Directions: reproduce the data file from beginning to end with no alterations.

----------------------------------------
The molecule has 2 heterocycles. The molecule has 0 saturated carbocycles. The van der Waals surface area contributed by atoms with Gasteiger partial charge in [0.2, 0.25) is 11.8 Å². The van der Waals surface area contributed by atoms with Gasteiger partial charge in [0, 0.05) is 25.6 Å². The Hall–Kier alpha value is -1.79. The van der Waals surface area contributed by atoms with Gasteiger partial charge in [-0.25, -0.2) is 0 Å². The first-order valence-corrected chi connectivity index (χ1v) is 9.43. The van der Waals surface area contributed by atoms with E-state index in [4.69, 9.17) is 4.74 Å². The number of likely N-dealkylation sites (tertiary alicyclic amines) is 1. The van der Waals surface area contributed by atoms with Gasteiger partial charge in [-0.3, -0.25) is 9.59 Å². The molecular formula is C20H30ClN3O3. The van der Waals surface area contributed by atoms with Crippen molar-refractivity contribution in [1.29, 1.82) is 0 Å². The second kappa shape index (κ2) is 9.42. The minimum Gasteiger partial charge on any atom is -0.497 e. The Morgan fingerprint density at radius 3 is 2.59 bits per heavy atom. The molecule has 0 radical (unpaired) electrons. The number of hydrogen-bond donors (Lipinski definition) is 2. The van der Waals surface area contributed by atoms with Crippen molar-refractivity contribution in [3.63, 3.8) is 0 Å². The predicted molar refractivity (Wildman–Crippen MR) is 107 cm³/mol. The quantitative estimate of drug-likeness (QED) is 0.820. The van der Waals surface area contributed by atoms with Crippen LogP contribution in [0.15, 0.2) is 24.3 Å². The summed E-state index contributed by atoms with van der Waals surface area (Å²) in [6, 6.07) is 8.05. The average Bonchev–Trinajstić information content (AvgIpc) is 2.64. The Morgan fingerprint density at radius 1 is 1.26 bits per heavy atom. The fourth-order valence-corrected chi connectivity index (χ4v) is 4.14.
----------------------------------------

The molecule has 2 heterocycles. The molecule has 0 saturated carbocycles. The van der Waals surface area contributed by atoms with Gasteiger partial charge in [0.2, 0.25) is 11.8 Å². The van der Waals surface area contributed by atoms with Gasteiger partial charge in [0, 0.05) is 25.6 Å². The Hall–Kier alpha value is -1.79. The van der Waals surface area contributed by atoms with Gasteiger partial charge in [-0.25, -0.2) is 0 Å². The first-order valence-corrected chi connectivity index (χ1v) is 9.43. The van der Waals surface area contributed by atoms with E-state index in [4.69, 9.17) is 4.74 Å². The number of likely N-dealkylation sites (tertiary alicyclic amines) is 1. The van der Waals surface area contributed by atoms with Gasteiger partial charge in [-0.3, -0.25) is 9.59 Å². The molecular formula is C20H30ClN3O3. The van der Waals surface area contributed by atoms with Crippen molar-refractivity contribution in [1.29, 1.82) is 0 Å². The second kappa shape index (κ2) is 9.42. The minimum Gasteiger partial charge on any atom is -0.497 e. The Morgan fingerprint density at radius 3 is 2.59 bits per heavy atom. The molecule has 0 radical (unpaired) electrons. The number of hydrogen-bond donors (Lipinski definition) is 2. The van der Waals surface area contributed by atoms with Crippen molar-refractivity contribution in [3.63, 3.8) is 0 Å². The predicted molar refractivity (Wildman–Crippen MR) is 107 cm³/mol. The quantitative estimate of drug-likeness (QED) is 0.820. The van der Waals surface area contributed by atoms with Crippen LogP contribution in [0.15, 0.2) is 24.3 Å². The summed E-state index contributed by atoms with van der Waals surface area (Å²) in [6, 6.07) is 8.05. The average Bonchev–Trinajstić information content (AvgIpc) is 2.64. The Morgan fingerprint density at radius 1 is 1.26 bits per heavy atom. The fourth-order valence-corrected chi connectivity index (χ4v) is 4.14.